How We Can Help
Autism Spectrum Disorder Treatment Information
IU Health physicians and counselors use a multidisciplinary approach that combines therapies, medicines and parent training to help you or your child live with autism spectrum disorder.
- Early intervention. We offer services to children between birth and age 3 that can greatly improve your child’s ability to talk, walk and interact with other people. Occupational and speech therapy are often needed.
- Speech therapy. We use various techniques to improve your child’s verbal and nonverbal communication skills. Pictures and symbols may be used instead of words.
- Occupational therapy. We teach skills of daily living, such as getting dressed, eating and relating to others.
- Physical therapy. Movement problems often come along with autism spectrum disorders. Physical therapy uses exercises and activities to strengthen muscles and build motor skills.
- Sensory integration therapy. Exposure to different sensory information can help your child deal with sights, sounds or smells that bother them. This therapy can also assist those who do not like to be touched.
- Joint attention therapy. Children with autism struggle to follow someone else’s gaze or pointed finger to look at something. Joint attention is needed for communication and language learning.
- Cognitive behavioral therapy. This form of therapy connects what you think with how you feel and act. Children learn how to modify their thinking patterns to improve coping. For those on the autism spectrum, this therapy helps challenge negative thoughts with evidence.
- Social skills training. This teaches your child how to interact with others and how to make friends. Social skills training includes repeating and reinforcing certain behaviors to help school-age children have conversations, handle teasing and be a good sport.
- Parent training. You can be taught therapy techniques to use with your child. This can extend skills and professional therapy sessions for speech, behavior and social interactions, and joint attention. Our counselors also support you and remind you to see the progress your child is making, and how to focus on positive changes as they develop.
- Parent advocates. Our therapists connect you with resources and parent advocates who help you work with your child’s school and other care providers to develop the best care and life plans possible.
- Medicines. Risperidone may be prescribed to treat irritability in children with autism between the ages of 5 and 16. It is the only FDA-approved drug for specific autism symptoms. Antidepressants can be used to address depression and obsessive-compulsive behaviors. Stimulants can help increase focus and reduce hyperactivity. Anti-anxiety medicines relieve feelings of anxiety and panic. Families should work with their physician and use medication decision aid tools to determine what, if any, medicines may be best.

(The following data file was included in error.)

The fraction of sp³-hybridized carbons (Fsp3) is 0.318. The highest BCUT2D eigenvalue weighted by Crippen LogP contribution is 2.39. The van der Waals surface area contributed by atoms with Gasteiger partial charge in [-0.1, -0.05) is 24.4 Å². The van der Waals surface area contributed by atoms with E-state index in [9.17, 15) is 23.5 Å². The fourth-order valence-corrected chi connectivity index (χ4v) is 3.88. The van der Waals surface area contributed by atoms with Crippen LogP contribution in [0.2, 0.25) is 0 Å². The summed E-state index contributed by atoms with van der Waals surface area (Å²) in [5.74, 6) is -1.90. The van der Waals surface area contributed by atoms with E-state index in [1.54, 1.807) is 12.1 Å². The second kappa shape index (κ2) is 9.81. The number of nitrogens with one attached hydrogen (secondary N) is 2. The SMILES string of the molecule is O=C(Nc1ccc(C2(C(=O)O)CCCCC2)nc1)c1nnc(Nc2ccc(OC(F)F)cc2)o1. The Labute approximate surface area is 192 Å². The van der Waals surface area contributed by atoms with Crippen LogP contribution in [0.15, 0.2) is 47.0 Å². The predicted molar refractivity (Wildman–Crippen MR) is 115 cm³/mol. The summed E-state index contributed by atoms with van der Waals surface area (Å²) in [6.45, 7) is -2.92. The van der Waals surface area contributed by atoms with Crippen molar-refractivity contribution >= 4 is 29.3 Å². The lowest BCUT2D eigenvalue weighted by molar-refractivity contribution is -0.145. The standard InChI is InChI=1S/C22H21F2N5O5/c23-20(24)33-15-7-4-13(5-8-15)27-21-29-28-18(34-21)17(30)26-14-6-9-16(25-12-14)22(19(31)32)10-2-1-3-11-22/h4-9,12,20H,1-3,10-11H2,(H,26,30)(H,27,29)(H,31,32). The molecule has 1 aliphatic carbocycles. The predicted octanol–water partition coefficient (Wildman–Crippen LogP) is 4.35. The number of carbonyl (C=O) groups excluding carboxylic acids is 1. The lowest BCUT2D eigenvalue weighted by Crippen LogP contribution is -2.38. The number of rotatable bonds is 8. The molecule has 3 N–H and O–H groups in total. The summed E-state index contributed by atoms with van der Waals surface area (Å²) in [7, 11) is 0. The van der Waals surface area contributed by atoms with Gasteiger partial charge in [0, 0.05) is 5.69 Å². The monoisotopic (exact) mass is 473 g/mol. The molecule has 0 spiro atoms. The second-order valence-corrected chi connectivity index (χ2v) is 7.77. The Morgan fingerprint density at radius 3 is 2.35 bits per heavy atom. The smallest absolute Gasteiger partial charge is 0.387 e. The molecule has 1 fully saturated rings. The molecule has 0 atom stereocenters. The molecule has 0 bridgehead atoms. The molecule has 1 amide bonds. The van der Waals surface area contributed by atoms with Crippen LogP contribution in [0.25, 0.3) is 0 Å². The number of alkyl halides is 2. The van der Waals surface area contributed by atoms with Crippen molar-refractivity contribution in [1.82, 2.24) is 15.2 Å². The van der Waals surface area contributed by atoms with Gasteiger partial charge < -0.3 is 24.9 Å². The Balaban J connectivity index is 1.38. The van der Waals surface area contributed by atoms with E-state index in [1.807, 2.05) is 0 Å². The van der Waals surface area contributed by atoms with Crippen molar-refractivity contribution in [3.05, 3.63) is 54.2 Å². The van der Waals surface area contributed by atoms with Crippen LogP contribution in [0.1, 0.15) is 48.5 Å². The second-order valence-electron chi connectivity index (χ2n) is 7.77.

- Medication management. Different medicines may be used at the same time to ease symptoms that go along with autism. A psychiatrist will manage and monitor your child’s reaction to these prescription-only drugs and will make adjustments as needed. The psychiatrist also avoids adverse drug interactions.
- School-based therapies. Many children with autism spectrum disorder qualify for special education services or an individualized educational program, under the Individuals with Disabilities Education Improvement Act.
Autism Spectrum Disorder Locations & Physicians
Use the search options below to find treatments available in your area.
Find a Specialist
Enter a Zip Code to find a specialist at IU Health.
Autism Spectrum Disorder Support Services
Learn more about autism spectrum disorder treatments at these websites:
A Sampling of Autism Spectrum Disorder Support Services
Eunice Kennedy Shriver National Institute of Child Health and Human Development
This division of the National Institutes of Health offers extensive information on autism spectrum disorders, including current clinical trials.
Centers for Disease Control and Prevention
This government agency delivers a wealth of information about autism spectrum disorders, including diagnosis, treatments, research and lots of free resources.
Indiana Resource Center for Families with Special Needs
This statewide group provides services and support to families of children with disabilities, including autism. Many families work with IN*SOURCE to find a parent advocate.
Founded by the grandparents of a child with autism, this international organization funds research into the causes, prevention, treatments and a cure for autism. It also advocates for individuals and families with autism and increases public awareness of autism spectrum disorders. The Autism Speaks’ Autism Treatment Network created a medication decision aid to help families decide if medicine use is right for their child.
HANDS in Autism
This autism interdisciplinary training and resource center is an extension of the Christian Sarkine Autism Treatment Center at Riley Hospital for Children at IU Health. Training is provided for school and healthcare professionals, families and individuals, along with research and collaborative efforts to meet community needs.
Asperger’s Syndrome: A Guide for Parents and Professionals
Jessica Kingsley Publishers, 1997
1853025771, ISBN-13: 978-1853025778